|Publication number||US4751828 A|
|Application number||US 07/087,896|
|Publication date||Jun 21, 1988|
|Filing date||Aug 21, 1987|
|Priority date||Aug 21, 1987|
|Publication number||07087896, 087896, US 4751828 A, US 4751828A, US-A-4751828, US4751828 A, US4751828A|
|Inventors||H. David Coulter, Wayne E. Schober|
|Original Assignee||Regents Of The University Of Minnesota|
|Export Citation||BiBTeX, EndNote, RefMan|
|Patent Citations (10), Referenced by (22), Classifications (9), Legal Events (5)|
|External Links: USPTO, USPTO Assignment, Espacenet|
This invention was made using funds from grants by the National Science Foundation and the National Institute of Health. The United States government has certain rights to this invention.
1. Field of the Invention
The present invention relates to a freezing apparatus for substantially instantaneously freezing biological tissue samples for microscopic examination of such specimens.
2. Description of the Prior Art
Metal blocks cooled with liquid nitrogen or liquid helium have been used to freeze tissue samples for electron microscopy. In prior methods, a tissue sample has been placed on the end of a supporting rod and dropped onto a freezing block, which also served as a stop for the rod. Measures were taken to try to prevent the tissue from rebounding from the freezing surface after its initial contact. Even a millisecond bounce retards the rate of freezing of the sample sufficiently to cause ice crystal formation in the sample.
U.S. Pat. No. 4,563,883 illustrates an immersing device that has an injector which immerses a specimen in a cryogenic cooling liquid at a predetermined velocity. The injector is rotated before the vertical movement ends, to promote heat transfer from the specimen. This requires complete immersion, while the present system utilizes a cold sapphire plate which the specimen contacts for immediate freezing. U.S. Pat. No. 4,489,569 also shows a system for immersing a biological specimen in a cryogen for freezing. This, too, uses a submersion technique, including a plunger that is slidably mounted above the cryogen, and which can be manually depressed for injecting a sample and a sample holder into the cryogen.
After the samples have been frozen, they are subsequently treated for light or electron microscopic examination.
The present invention relates to a device for freezing biological samples uniformly, and quickly enough to avoid formation of ice crystals in the sample so when examined under a microscope, the tissue construction is representative of the condition of the tissue before freezing. The device utilizes a block having a cold surface that is maintained at a desired low temperature by constantly bathing the bottom of the block with liquid helium or other suitable cryogen, and quickly placing a specimen against the surface while preventing rebound so that the specimen is frozen immediately and without ice crystal formation.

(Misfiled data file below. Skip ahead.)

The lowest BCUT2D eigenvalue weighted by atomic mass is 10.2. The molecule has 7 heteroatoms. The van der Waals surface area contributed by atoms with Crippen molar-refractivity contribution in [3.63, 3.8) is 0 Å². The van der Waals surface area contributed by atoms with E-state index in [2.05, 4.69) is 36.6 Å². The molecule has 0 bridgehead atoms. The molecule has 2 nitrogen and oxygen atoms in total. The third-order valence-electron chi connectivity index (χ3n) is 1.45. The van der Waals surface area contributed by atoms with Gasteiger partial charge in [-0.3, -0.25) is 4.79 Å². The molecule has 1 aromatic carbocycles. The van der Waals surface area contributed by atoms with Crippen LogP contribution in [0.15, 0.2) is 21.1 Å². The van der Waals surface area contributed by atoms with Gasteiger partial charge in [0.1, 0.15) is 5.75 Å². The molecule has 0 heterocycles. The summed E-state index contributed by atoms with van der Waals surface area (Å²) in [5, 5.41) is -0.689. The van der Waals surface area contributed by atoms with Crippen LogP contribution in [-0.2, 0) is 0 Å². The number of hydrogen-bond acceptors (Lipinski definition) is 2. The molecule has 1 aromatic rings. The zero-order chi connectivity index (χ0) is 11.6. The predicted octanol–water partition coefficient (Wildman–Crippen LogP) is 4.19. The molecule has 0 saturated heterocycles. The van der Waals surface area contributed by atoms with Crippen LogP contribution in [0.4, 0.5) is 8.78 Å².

The freezing apparatus comprises a base that is mounted above a Dewar flask containing liquid helium. The base has an insulated mounting block for mounting a sapphire block or disc. A specimen is mounted onto a millipore filter layer fixed to the lower end of a specimen carrier. The specimen carrier is placed into a chuck that is mounted onto a slidable rod directly aligned with the cold surface of the sapphire block. The slidable rod is spring loaded and controlled through the use of a toggle linkage to move the rod linearly toward the sapphire block. The toggle linkage slows the rate of approach of the specimen to the cold surface to a velocity of zero at the time the specimen approaches and touches the cold surface. The toggle linkage is held in its extended position with the specimen contacting the cold surface by a permanent magnet to prevent the rod and the specimen it carries from rebounding from the cold surface.
In the form shown, an adjustable, Belleville spring stop retards the velocity of the plunger carrying the specimen as the plunger end approaches the cold surface and the toggle approaches its straightened-out position. The spring also takes up any play in the pivot pins of the toggle linkage to avoid unwanted movement in the linkage.
The frame and base and other components are placed in an outer plexiglass glove box to limit the formation of condensate on the surface of the sapphire block and shield it from the atmosphere. Forceps can be used for inserting and removing the specimen and specimen carrier with respect to the chuck on the sliding plunger. A base below the glove box can have a hole, through which the forceps are manipulated.
The specimen also can be maintained at a proper moisture level by encapsuling the specimen carrier and specimen in a small polyethelene capsule sold under the trademark "BEEM" with a small amount of wet tissue paper in the bottom. The capsule is placed over the specimen carrier to make a miniature moist chamber for the specimen. The capsule is removed just before the toggle linkage is actuated for plunging the specimen to the cold surface. The various components for triggering the operation are operated through the gloves of the glove box.